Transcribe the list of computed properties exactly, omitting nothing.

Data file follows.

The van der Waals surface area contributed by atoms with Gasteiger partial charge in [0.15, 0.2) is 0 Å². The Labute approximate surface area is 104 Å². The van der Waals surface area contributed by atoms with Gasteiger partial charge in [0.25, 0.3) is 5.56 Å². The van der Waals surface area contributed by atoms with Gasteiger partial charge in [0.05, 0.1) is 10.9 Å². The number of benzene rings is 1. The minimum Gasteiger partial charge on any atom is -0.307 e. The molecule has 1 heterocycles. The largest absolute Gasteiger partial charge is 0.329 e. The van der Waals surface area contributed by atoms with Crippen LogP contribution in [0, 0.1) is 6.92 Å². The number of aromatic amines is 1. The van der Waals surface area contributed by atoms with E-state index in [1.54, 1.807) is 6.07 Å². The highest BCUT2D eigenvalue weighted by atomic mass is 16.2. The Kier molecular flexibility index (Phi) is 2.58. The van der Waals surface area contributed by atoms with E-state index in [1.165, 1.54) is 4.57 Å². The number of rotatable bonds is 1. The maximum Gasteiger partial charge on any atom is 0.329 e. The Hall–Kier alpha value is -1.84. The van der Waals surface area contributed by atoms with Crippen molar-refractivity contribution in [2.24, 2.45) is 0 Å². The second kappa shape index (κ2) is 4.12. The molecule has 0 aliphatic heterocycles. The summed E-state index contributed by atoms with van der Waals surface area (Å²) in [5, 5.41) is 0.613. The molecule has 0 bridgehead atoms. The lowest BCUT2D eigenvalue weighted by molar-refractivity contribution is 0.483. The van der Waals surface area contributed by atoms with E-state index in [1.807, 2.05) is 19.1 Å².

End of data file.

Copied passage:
The van der Waals surface area contributed by atoms with Gasteiger partial charge in [0.15, 0.2) is 0 Å². The Labute approximate surface area is 104 Å². The van der Waals surface area contributed by atoms with Gasteiger partial charge in [0.25, 0.3) is 5.56 Å². The van der Waals surface area contributed by atoms with Gasteiger partial charge in [0.05, 0.1) is 10.9 Å². The number of benzene rings is 1. The minimum Gasteiger partial charge on any atom is -0.307 e. The molecule has 1 heterocycles. The largest absolute Gasteiger partial charge is 0.329 e. The van der Waals surface area contributed by atoms with Crippen LogP contribution in [0, 0.1) is 6.92 Å². The number of aromatic amines is 1. The van der Waals surface area contributed by atoms with E-state index in [1.54, 1.807) is 6.07 Å². The highest BCUT2D eigenvalue weighted by atomic mass is 16.2. The Kier molecular flexibility index (Phi) is 2.58. The van der Waals surface area contributed by atoms with E-state index in [1.165, 1.54) is 4.57 Å². The number of rotatable bonds is 1. The maximum Gasteiger partial charge on any atom is 0.329 e. The Hall–Kier alpha value is -1.84. The van der Waals surface area contributed by atoms with Crippen molar-refractivity contribution in [2.24, 2.45) is 0 Å². The second kappa shape index (κ2) is 4.12. The molecule has 0 aliphatic heterocycles. The summed E-state index contributed by atoms with van der Waals surface area (Å²) in [5, 5.41) is 0.613. The molecule has 0 bridgehead atoms. The lowest BCUT2D eigenvalue weighted by molar-refractivity contribution is 0.483. The van der Waals surface area contributed by atoms with E-state index in [1.807, 2.05) is 19.1 Å².